Following a preventive orientation, PLS&RM (Di Fabio, 2014a; Di Fabio et al., in press) focuses on building strengths at the person (Di Fabio and Blustein, 2010; Di Fabio and Kenny, 2011, 2012a; Di Fabio and Palazzeschi, 2012; Di Fabio et al., 2012, 2013; Kenny et al., 2014; Di Fabio, in press a) and relational levels (Blustein, 2006, 2011; Di Fabio and Kenny, 2012b). Given prior research on the value of social support for prevention and positive development, social support is of clear relevance to the PLS&RM model as a strength for promoting positive lifelong management and wellness.
Social support has been widely researched over the years, with attention to its relationship with personality traits. Early research established positive relationships with extraversion and negative relationships with neuroticism (Sarason et al., 1983, 1986). More recent research has documented positive relationships between perceived social support and the personality traits of agreeableness and conscientiousness (Di Fabio and Kenny, 2012b). Recent research has also explored the relationship of perceived social support with emotional intelligence (EI; Austin et al., 2005; Montes-Berges and Augusto, 2007; Di Fabio and Kenny, 2012b). While EI is considered a variable that can be increased through specific training with potential for prevention (Di Fabio and Kenny, 2011), personality traits are considered generally stable and less amenable to modification through intervention (Costa and McCrae, 1992). Given evidence that EI is associated with perceived social support (Di Fabio and Kenny, 2011, 2012b), EI has promise for promoting personal well-being and PLS&RM.
The term EI was introduced by Salovey and Mayer (1990) to describe the individual’s ability to monitor his or her own feelings and those of others, discriminating among the various types of emotions and utilizing this information to guide thoughts and actions. Salovey and Mayer (1990) affirm that EI is composed of three categories of adaptive abilities: Appraisal and expression of emotions, Regulation of emotions, Utilization of emotions in solving problems. Subsequently Mayer and Salovey (1997) expanded their definition to include the ability to perceive emotions, to compare emotions and feelings connected to them, to understand information derived from emotions, and to manage these emotions. Saklofske et al. (2003) and Stough et al. (2009) distinguish two principal EI models: ability based models refer to EI abilities (Mayer et al., 2000) and trait EI models refer to self-reported EI (Bar-On, 1997) and EI self-efficacy (Petrides and Furnham, 2000, 2001).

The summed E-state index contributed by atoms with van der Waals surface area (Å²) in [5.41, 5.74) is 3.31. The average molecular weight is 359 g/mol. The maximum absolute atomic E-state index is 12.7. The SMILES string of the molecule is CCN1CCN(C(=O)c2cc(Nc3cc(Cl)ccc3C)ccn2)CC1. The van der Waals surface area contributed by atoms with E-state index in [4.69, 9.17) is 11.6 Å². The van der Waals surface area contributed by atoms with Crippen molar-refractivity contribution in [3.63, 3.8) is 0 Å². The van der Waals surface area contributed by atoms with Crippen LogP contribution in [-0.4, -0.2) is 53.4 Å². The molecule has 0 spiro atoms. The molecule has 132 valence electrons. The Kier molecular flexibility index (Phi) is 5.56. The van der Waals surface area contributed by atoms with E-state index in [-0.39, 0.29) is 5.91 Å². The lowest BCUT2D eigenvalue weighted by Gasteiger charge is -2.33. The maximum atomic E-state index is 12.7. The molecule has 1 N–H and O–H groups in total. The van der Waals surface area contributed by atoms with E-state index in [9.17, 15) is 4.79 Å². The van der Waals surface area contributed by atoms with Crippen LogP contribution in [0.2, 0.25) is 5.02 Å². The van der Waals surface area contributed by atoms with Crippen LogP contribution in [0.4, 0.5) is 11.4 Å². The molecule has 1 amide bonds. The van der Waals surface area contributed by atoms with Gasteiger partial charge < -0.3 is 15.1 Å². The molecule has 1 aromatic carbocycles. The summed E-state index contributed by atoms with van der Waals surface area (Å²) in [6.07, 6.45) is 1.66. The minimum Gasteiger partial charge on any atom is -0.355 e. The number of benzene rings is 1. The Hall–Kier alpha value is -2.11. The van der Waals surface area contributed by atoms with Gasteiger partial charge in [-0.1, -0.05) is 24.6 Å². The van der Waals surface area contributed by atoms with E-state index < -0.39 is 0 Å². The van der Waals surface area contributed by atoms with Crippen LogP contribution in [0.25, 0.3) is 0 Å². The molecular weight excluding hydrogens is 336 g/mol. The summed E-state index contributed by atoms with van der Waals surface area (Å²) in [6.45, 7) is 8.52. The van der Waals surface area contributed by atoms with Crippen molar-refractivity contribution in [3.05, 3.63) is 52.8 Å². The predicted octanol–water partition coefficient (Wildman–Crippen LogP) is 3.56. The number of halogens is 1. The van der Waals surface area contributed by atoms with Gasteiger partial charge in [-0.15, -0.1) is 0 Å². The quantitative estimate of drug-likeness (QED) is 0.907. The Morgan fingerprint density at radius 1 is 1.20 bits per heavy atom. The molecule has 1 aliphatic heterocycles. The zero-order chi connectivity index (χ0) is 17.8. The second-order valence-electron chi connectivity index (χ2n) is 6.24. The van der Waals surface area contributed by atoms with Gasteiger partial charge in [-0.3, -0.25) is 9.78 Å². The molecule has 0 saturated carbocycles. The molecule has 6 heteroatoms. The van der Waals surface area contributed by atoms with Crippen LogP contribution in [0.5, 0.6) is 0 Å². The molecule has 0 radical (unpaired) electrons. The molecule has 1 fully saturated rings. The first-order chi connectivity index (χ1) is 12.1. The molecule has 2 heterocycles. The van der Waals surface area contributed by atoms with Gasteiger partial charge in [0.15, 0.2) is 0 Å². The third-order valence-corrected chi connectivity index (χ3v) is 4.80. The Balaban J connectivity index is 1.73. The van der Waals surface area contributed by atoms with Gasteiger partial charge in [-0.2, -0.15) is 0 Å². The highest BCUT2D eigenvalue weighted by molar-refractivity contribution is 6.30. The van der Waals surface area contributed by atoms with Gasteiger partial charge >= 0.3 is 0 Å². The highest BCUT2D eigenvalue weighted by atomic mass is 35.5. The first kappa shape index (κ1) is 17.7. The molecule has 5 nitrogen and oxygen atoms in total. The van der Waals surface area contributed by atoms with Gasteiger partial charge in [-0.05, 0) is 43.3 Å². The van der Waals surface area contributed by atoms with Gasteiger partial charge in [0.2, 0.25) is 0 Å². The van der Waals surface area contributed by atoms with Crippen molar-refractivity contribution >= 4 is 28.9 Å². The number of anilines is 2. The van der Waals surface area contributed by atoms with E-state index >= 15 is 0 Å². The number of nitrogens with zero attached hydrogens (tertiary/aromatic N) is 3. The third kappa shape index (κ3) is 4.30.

Recent research on EI (Di Fabio and Palazzeschi, 2008a,b, 2009; Di Fabio and Blustein, 2010; Di Fabio and Kenny, 2012a; Di Fabio et al., 2012, 2013; Di Fabio and Saklofske, 2014a,b) has examined the incremental contribution of EI to varied indices of adaptive functioning beyond the contribution of personality traits. Prior research has established relationships between trait EI and perceived social support (Austin et al., 2005; Montes-Berges and Augusto, 2007; Di Fabio and Kenny, 2012b) and between ability based EI and perceived social support (Di Fabio and Kenny, 2012b).
Aim and Hypotheses
Following from the theoretical frameworks and prior research delinated above, social support represents an important individual resource associated with multiple indices of adaptive functioning (Blustein et al., 1997; Petito and Cummins, 2000; Rigby, 2000; Helgeson, 2003; Ben-Ari and Gil, 2004; Blustein and Di Fabio, 2013). Social support also represents an important preventive and protective factor in fostering positive development (Hage et al., 2007; Kenny and Di Fabio, 2009; Kenny and Hage, 2009; Hage and Romano, 2013; Kenny et al., 2014; Di Fabio and Kenny, 2015). Existing research has also identified a specific association between EI and social support (Austin et al., 2005; Montes-Berges and Augusto, 2007; Di Fabio and Kenny, 2012b). The present study builds on prior research by investigating the contribution of ability based EI to social support, beyond the effects of fluid intelligence and personality traits in Italian high school students attending the last year. The decision to examine these aspects in a sample of students attending the last year of an Italian high school was determined by this critical stage in the life of the participants examined, since they had to cope with important choices and transitions at the end of high schoolregarding their development and career. The following two hypotheses were formulated.
H1: Personality traits will explain a significant percentage of incremental variance over variance explained by fluid intelligence in relation to perceived social support (Sarason et al., 1983, 1986; Di Fabio and Kenny, 2012b).
H2: Ability based EI will explain a significant percentage of incremental variance over the variance due to fluid intelligence and personality traits in relation to perceived social support (Di Fabio and Kenny, 2012b).
Materials and Methods